The eighth annual Community Business Market Report, published this week, tells the story of a resilient community business sector. In a year in which we’ve seen multiple crises, including the escalating cost of living crisis, there are 11,000 community businesses operating in England, with a total income of just under £1 billion. These community businesses are strengthening their local communities – building community power and transforming their local high streets.
But there are more challenges on the horizon, as uncertainty remains over what energy price support will be available to community businesses after the current measures end in April 2023. Community businesses need more certainty and support from government to make it through this period of crisis. One way of doing this is through enabling community ownership, which will support the sector to continue playing its crucial role in strengthening communities and revitalising our high streets.
Community businesses are tackling decline on their high streets
The report shows that community businesses have a key role in sustaining and transforming their high streets. High streets are often the heart of the community, but some interviewees have witnessed a steady decline in recent years in the physical condition and appearance of their town centres. These once vibrant economic and social hubs for the community now have vacancy rates at a near all-time high. New analysis of Ordnance Survey data by the BBC has found that there were 9,300 fewer retail outlets on Britain’s high streets in March 2022 than March 2020, as shoppers switched to online retail. More hopefully, their findings suggest that as our high streets are shifting away from a retail-based model and a place to buy things, they are increasingly becoming a place to access services and do activities.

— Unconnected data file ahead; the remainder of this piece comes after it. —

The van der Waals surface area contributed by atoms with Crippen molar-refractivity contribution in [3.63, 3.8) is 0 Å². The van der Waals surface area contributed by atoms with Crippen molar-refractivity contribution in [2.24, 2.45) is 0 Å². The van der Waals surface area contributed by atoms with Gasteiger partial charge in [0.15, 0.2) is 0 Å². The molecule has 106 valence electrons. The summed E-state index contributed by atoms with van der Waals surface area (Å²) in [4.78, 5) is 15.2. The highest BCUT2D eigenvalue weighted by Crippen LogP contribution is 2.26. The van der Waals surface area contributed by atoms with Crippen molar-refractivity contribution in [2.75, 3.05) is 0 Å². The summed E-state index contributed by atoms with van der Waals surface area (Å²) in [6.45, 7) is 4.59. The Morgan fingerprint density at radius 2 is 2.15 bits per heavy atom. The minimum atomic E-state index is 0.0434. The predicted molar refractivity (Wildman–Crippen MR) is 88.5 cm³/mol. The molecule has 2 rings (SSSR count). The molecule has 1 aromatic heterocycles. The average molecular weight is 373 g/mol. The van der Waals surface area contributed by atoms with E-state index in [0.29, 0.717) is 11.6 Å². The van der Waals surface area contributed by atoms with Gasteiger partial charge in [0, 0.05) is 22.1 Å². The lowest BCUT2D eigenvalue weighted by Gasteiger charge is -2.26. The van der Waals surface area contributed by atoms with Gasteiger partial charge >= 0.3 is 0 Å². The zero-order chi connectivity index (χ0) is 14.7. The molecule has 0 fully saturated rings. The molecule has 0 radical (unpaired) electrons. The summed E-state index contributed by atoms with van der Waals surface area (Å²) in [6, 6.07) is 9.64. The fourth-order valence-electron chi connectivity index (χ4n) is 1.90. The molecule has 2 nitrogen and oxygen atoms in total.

Community businesses can help to halt the decline of our high streets and support this transformation, and increasing community ownership of assets on the high street can help to facilitate community-led regeneration. More than two in five community businesses are currently located on or near a high street, while four in five of those surveyed agree that the high street is important to their local community. Visible and accessible services provided by community businesses operating on the high street can help to transform otherwise declining places by increasing footfall and creating opportunity for others trading locally.
In their role of our high streets, community businesses are meeting a wide range of community needs. In this moment of unique challenge for all communities, the proportion of community businesses providing public-facing support appears to be larger than ever. This year, 31 per cent of surveyed community businesses reported that they primarily offer public-facing support – a ten per cent increase from 2021. More than three quarters of community businesses provide more than one service, and at a quarter of community businesses surveyed for the report, community hubs remain the most common type of community business.
Community ownership can strengthen the impact of community businesses on the high street
We know that for community businesses, owning an asset can provide a sustainable income stream and a secure base for community activities, service delivery and local enterprise. Survey data indicates that compared with other community businesses, those owning or managing assets typically employ more staff and generate more income, an average of £360,777 compared with £136,253 for those who do not. That’s why one of our key asks to the next government is for a £350 million High Street Buyout Fund, to help bring more assets on our high streets into stable community ownership. The Buyout Fund would provide agile capital funding at pace to enable communities to play a central role on their high streets.
Alongside this, we’ve called for government to extend and expand the Community Ownership Fund and to establish new community rights through a Community Power Act, including a Community Right to Buy to replace the ineffective Community Right to Bid. Currently, only 15 in every 1000 assets listed as Assets of Community Value make it into community ownership. These measures would help more community businesses to take on assets on their high street and lead the way in regenerating their place and strengthening the local community.
You can find out more about the vital work community businesses are doing to bring life back to their high streets by reading the full report.